The movies are full of great love stories, tales of all-consuming passion, of obstacles overcome and tragedies escaped, but few have tried to capture what happens to love over the long haul, how it’s sustained and challenged, eroded and enriched. Eighteen years ago, Ethan Hawke’s Jesse and Julie Delpy’s Celine were a beguiling not-quite-couple, colliding for a brief encounter whose magic was fueled by the almost certain knowledge that there would never be another. But in Before Midnight (A-), which follows Before Sunrise and 2004‘s Before Sunset, they’ve begun to grow old together, and the films have grown with them.
As prefigured by the plane Jesse missed at the end of Sunset, he and Celine are a couple now, unmarried but with angelic twin daughters. They’re nearing the end of a six-week stay in Greece, and for their final night, their friends have conspired to provide them with a romantic night alone. But first (and second and third), there’s talk: lots of it. A lengthy lunch becomes a graduate seminar on the nature of love in the modern age, finally expanding the films’ scope beyond its central couple to take on other perspectives, including young lovers who think lifelong commitment is fast becoming an anachronism and an elderly widower who posits mutual caretaking as the heart of an enduring marriage. In a group setting, Celine and Jesse banter playfully, but deeper issues are hinted at by an oversharp jibe or a fleeting silence. Rather than rekindling their romance, their evening alone allows quarrels usually masked by the hubbub of everyday life to make their way to the surface, reminding us that as relationships grow, so do their difficulties.
It’s hard to separate Before Midnight’s virtues as a stand-alone film from its place as the capstone on an extraordinary trilogy, but either way it’s an immensely satisfying and emotionally rich experience, so true to life that you nod and wince at the same time. (In regard to another recent, less successful exploration of midlife problems, it’s tempting to call it This Is 41.) It feels like a privilege drop in on Celine and Jesse again, and to see just how complicated “happily ever after” can be.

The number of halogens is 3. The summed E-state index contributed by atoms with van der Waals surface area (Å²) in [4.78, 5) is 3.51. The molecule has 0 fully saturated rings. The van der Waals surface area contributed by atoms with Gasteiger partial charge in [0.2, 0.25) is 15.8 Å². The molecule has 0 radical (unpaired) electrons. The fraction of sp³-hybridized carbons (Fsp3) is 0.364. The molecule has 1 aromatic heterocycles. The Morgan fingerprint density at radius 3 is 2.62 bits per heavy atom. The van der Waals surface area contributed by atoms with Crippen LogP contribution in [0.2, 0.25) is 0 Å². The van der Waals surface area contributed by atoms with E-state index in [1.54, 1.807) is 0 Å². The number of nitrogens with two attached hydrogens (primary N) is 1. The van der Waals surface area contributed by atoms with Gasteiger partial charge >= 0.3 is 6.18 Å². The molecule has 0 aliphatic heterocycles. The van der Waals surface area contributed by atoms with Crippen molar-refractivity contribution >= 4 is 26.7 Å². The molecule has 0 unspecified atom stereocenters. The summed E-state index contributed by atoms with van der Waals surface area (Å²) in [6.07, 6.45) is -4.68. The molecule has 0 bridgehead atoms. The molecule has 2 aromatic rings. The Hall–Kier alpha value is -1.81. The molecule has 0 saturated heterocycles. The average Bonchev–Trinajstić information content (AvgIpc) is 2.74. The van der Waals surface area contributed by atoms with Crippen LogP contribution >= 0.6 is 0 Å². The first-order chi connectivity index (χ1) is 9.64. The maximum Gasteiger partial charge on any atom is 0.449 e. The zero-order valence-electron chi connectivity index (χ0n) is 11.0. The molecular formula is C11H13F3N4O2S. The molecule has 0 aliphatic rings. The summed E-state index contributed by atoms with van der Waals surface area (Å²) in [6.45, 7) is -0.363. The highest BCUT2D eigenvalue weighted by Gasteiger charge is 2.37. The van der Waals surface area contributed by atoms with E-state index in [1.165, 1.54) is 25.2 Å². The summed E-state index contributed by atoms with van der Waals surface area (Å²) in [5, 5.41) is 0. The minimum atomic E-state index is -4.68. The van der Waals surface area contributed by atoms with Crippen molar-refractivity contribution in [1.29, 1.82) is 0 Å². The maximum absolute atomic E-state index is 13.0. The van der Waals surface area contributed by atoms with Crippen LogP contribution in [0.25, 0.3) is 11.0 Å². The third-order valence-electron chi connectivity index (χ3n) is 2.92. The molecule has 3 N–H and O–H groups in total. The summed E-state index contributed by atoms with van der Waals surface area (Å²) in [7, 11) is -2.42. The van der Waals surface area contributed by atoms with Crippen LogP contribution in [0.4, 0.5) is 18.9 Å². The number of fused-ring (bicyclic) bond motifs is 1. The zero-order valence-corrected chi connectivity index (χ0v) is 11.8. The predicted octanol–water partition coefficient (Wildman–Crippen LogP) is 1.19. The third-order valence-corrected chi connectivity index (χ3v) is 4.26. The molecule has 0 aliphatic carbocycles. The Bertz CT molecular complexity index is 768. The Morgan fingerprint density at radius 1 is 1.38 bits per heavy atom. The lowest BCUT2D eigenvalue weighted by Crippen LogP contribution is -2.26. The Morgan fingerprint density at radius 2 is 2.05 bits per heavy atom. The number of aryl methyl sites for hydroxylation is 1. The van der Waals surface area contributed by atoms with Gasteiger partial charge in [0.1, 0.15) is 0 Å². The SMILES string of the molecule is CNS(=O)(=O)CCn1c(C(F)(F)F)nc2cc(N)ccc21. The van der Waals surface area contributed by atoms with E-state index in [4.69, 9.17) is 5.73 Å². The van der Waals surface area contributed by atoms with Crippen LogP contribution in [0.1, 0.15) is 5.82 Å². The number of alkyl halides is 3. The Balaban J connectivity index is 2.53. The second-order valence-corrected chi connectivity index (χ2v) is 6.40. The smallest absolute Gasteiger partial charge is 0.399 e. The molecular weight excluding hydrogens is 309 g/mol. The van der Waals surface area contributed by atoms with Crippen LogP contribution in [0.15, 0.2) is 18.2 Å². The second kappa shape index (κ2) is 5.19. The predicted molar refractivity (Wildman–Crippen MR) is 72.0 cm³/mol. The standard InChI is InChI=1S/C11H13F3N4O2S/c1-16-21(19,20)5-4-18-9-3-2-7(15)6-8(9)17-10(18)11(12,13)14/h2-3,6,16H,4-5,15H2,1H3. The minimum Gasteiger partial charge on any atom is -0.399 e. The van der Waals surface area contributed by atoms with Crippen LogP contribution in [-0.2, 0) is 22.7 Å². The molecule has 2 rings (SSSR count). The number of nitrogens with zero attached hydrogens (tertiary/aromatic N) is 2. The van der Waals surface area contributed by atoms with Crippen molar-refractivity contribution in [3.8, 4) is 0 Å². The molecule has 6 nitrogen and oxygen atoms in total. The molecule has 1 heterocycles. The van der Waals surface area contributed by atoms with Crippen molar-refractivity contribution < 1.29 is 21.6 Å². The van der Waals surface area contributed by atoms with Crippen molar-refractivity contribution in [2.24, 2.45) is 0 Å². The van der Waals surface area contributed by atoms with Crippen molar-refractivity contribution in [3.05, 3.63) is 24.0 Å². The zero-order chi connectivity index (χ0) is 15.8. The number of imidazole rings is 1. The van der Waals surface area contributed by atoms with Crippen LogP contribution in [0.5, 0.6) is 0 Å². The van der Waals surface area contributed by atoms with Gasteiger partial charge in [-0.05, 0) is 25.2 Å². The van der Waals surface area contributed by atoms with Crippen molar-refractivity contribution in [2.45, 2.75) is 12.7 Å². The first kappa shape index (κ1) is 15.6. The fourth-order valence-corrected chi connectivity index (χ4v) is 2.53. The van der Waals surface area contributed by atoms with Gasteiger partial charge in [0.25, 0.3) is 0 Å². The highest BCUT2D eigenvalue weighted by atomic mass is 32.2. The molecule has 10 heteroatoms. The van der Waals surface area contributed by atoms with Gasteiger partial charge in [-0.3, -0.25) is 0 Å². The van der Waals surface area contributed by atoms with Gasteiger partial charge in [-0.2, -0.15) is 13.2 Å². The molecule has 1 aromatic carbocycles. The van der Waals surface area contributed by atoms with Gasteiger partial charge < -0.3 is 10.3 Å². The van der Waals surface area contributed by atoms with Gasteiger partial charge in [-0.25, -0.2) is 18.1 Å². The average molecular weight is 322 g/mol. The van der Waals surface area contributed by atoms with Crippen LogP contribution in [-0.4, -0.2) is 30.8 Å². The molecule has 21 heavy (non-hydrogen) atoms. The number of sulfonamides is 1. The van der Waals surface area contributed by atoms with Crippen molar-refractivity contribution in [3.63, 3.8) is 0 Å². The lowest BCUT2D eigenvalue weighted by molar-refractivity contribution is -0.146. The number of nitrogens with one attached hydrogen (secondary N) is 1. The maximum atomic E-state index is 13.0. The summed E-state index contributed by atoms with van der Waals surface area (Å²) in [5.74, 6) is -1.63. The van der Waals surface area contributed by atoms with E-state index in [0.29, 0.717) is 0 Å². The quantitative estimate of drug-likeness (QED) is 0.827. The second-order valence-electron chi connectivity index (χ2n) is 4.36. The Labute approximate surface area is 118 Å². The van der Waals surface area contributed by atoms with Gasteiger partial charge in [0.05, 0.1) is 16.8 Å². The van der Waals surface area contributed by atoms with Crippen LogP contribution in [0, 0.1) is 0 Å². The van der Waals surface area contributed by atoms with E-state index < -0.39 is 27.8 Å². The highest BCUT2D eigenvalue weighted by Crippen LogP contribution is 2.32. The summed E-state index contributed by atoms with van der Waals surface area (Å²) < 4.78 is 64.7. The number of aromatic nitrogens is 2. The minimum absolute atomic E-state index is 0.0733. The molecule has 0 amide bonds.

There’s no way to talk about David Lowery’s Ain’t Them Bodies Saints (A-) without mentioning the movie’s own patron saint, Terrence Malick. But while for much of its length, the story of an escape Texas outlaw (Casey Affleck) and the woman (Rooney Mara) and child he left behind plays like an accomplished Badlands riff, the film’s powerful climax takes it into territory all its own. Beautifully shot by Bradford Young and scored by Daniel Hart, whose banjo and fiddle drone evokes Nick Cave and Warren Ellis’ scores without simply copying them, it’s an entrancing mood piece, laconically intense and resonant in ways it may take more time, or at least a less crowded schedule, to process.
Although boasting nowhere near the pre-screening hype of Don Jon’s Addiction, Lake Bell’s In a World… (B+) turned out to be a far more appealing debut. Like Sleepwalk With Me, which premiered at Sundance last year in the same theater, In A World… is built around and embodies the immense likeability of its director, writer, and star. Bell, who first came to Los Angeles with plans to take the voiceover world by storm, plays the daughter of Fred Melamed’s legendary V.O. king, herself an aspiring but not especially successful voiceover artist. “The industry,” her father explains in a cavernous purr, “does not crave a female sound.” But as it turns out, they do, or at least the doors are finally open for a woman to break into the boys’ club of trailer narrators, personified by an opening that evokes the late, great Don LaFontaine. The movie can’t seem to decide if it’s a romantic comedy using the voiceover world as a backdrop or a Hollywood satire with a romantic throughline, but fortunately both are equally ingratiating. The cast is stuffed with great comedians, including Demetri Martin, Nick Offerman, Ken Marino, Rob Corddry, Michaela Watkins, and Tig Notaro, and Bell shows a flair for devising physical gags that express the emotional undercurrent of a scene. When she gets dragged into attending a party with her father and his much younger girlfriend, her discomfort is manifested by the way she crams her leggy frame into the back seat of his two-door coupe. The writing is equally keen, taking aim at the faux female empowerment of a Hunger Games-esque franchise but reserving its most pointed criticism for the scourge of vocal fry, which Bell calls the “sexy baby” voice. Not only has she made a confident and very funny debut, but she’s doing the lord’s work as well.
Tomorrow: The long-awaited return of Shane Carruth, Andrew Bujalski geeks out, and a 3D movie drawn from the black boxes of crashed planes.